I love feeling confident – the solid sense of strength and self-assuredness, the knowing that I got this. When I approach a task confidently, I’m not thinking about confidence. The feeling of confidence just is.
I can, for a very simple example, confidently tie my shoes. When I’m putting on shoes, I don’t need to think about how confident I am in my ability to tie them, I just do it and carry on with my day.
But when I’m not feeling confident? That’s a different story. The sense of strength and self-assuredness is gone, replaced by doubt and hesitation. I’m distracted with thoughts about how unprepared I am. I want to hide.
It’s so uncomfortable and it’s so familiar. Can you relate?
Confidence is a paradox: we want to feel confident before we do something that feels new and risky, but we only gain confidence by having done it. The confidence we want comes after the action, not before.
At its heart, confidence is really about knowing that we’ll be OK no matter what happens. And when we’re not feeling confident, that’s a sign that fear has kicked into action, causing us to fret about what-ifs.
After all, when I’m tying a shoe, I’m not concerned about the consequences of missing a loop. I know it’s not the end of the world. I just retie the shoe.
But fear doesn’t know the consequences of something we haven’t done before, and it’s trying to keep us safe, so it starts building resistance in the form of insecurity and reluctance. And this resistance can be quite effective, especially if we’re accustomed to backing away when it shows up.
So, what can you do to face the awkward, uncomfortable period of taking action before you feel confident enough to act?
1. Set, go, ready.
If you follow the traditional steps of “ready, set, go” you’ll never get past the first step. Acknowledge that you feel like you’re not ready and be willing to take action anyway.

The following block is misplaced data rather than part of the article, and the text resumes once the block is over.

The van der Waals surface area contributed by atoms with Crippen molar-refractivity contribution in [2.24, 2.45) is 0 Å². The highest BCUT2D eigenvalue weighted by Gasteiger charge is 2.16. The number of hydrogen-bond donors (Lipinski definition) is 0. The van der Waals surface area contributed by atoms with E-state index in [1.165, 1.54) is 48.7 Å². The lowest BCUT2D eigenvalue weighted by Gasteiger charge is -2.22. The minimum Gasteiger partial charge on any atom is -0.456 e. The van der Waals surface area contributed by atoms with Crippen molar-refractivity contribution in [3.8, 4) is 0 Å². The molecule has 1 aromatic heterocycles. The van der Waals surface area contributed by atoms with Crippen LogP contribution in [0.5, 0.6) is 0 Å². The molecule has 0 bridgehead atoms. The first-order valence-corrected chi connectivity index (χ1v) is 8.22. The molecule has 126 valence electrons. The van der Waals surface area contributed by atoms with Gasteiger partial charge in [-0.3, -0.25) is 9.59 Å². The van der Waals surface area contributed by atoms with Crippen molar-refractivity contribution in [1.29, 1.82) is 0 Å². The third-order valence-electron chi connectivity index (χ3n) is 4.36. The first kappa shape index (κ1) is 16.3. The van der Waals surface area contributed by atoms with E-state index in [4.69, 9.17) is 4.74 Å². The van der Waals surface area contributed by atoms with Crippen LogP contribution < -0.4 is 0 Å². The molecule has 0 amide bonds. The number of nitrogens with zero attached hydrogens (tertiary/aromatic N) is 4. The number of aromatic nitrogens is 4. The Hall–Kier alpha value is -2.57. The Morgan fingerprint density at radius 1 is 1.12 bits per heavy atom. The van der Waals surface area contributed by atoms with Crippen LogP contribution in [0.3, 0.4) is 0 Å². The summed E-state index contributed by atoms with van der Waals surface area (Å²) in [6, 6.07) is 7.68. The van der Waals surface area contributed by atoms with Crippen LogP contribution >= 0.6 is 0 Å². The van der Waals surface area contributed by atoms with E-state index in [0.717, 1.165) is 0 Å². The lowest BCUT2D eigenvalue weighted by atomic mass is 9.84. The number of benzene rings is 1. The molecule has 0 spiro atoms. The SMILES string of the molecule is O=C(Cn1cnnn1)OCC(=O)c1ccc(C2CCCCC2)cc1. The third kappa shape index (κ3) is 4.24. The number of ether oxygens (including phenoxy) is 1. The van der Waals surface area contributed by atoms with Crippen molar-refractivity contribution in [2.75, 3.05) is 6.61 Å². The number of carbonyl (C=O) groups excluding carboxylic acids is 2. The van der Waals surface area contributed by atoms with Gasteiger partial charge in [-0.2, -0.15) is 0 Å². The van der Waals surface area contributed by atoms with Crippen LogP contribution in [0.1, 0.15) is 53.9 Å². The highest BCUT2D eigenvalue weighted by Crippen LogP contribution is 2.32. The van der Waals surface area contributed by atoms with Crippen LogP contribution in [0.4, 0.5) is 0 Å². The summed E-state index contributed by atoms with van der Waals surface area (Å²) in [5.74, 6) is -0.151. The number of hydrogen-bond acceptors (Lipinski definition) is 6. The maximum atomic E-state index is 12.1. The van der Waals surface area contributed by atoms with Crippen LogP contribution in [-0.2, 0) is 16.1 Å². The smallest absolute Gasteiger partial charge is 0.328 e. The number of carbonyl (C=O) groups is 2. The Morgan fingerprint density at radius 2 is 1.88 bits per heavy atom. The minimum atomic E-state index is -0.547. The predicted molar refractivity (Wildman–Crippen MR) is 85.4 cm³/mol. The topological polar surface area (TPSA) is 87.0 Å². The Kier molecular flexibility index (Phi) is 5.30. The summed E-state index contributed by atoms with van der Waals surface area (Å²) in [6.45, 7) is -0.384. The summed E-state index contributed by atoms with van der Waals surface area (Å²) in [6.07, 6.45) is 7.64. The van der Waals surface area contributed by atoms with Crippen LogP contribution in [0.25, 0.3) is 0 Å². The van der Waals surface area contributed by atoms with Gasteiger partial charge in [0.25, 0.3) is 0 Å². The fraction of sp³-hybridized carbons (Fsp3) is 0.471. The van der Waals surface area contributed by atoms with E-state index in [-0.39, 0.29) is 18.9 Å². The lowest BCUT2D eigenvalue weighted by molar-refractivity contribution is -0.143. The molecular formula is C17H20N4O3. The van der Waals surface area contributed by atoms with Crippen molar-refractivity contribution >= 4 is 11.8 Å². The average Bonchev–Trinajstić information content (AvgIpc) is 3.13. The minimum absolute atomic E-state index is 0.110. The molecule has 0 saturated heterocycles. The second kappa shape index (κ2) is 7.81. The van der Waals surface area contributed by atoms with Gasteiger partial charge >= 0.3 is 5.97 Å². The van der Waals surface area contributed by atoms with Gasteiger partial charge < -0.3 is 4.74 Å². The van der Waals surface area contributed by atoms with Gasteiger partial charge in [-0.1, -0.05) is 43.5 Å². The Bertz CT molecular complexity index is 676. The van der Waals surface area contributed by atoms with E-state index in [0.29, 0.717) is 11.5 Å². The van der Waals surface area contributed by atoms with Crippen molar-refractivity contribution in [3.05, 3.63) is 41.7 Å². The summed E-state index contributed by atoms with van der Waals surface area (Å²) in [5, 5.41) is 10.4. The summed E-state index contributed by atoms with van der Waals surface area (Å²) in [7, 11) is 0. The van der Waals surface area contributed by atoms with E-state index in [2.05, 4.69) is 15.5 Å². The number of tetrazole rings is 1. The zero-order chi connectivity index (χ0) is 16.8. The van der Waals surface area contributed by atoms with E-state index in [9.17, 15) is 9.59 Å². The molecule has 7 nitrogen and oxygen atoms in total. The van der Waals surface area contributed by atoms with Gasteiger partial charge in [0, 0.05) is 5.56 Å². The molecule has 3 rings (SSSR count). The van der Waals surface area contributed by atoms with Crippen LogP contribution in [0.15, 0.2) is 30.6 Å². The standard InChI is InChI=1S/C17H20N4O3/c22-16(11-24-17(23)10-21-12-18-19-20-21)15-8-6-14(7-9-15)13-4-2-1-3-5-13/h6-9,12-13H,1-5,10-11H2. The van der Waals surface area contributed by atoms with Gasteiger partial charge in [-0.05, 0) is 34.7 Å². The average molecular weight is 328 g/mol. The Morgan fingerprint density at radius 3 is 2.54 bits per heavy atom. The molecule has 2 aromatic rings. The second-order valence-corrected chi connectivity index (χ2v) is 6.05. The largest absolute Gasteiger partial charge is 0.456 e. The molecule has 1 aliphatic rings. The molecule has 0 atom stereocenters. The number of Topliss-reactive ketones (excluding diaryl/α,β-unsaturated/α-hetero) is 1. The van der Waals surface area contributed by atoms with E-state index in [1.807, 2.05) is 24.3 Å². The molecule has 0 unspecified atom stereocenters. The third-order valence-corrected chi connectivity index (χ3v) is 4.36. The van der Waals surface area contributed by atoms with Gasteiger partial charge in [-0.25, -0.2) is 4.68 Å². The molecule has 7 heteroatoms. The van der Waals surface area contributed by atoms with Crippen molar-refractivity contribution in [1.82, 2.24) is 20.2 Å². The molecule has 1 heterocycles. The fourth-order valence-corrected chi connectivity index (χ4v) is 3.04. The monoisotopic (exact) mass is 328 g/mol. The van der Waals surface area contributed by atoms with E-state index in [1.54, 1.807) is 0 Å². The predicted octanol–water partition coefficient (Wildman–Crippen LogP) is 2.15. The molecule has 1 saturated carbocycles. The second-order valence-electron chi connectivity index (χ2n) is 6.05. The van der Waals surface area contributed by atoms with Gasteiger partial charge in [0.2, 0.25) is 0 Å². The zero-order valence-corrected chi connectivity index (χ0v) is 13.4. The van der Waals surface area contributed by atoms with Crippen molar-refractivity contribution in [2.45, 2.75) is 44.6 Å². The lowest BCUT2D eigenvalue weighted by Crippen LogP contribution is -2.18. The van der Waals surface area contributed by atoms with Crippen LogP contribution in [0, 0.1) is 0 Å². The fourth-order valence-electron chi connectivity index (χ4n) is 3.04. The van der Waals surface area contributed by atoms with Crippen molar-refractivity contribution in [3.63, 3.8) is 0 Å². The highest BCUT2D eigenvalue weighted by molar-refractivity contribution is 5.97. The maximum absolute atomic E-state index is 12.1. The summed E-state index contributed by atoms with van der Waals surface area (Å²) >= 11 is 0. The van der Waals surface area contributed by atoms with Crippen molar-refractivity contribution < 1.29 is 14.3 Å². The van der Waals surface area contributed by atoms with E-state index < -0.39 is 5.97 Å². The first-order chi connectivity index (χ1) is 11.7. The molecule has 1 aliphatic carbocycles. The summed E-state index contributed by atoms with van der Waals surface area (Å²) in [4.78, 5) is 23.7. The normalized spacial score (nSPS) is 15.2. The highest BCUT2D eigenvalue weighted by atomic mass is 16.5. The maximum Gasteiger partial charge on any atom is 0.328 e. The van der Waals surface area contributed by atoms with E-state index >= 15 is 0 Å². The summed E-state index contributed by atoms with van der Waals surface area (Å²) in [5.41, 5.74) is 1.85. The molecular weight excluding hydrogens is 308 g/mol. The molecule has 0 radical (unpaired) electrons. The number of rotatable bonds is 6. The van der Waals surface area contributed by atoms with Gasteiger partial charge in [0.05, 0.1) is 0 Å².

Your knees may be knocking and your heart racing, and that’s OK. Let your next step be forward.
2. Embrace imperfection.
Let go of any ideas that there is only one way to do this, and it’s beyond your reach. A quest for perfection is just another form of resistance. If you’re holding out until you can do something perfectly, you’ll do nothing.
As G.K. Chesterton said, “If a thing is worth doing, it is worth doing badly.” Release yourself from an unattainable standard so you can start from exactly where you are.
3. Know your “why.”
What is the bigger picture? What is your goal? Your dream? Keep this in mind to motivate you when resistance tries to hold you back. What looks hard now will be worth it when you reach your target.
4. Practice small.
You don’t need to take on your biggest confidence challenges all at once, right away. Take small steps. This is so valuable because you experience completion. Find opportunities that stretch you a little bit outside your confidence comfort zone. You’ll reap the reward of positive feelings from their accomplishment which will help propel you through the next small action.
When you move through resistance-induced discomfort and take action, you gain the benefit of building confidence around that specific skill. But there’s a bonus: each time you take action, you’re also building confidence in your ability to build confidence.
The more you practice, the more confident you’ll become in your ability to step into something new. Watch out world – here you come!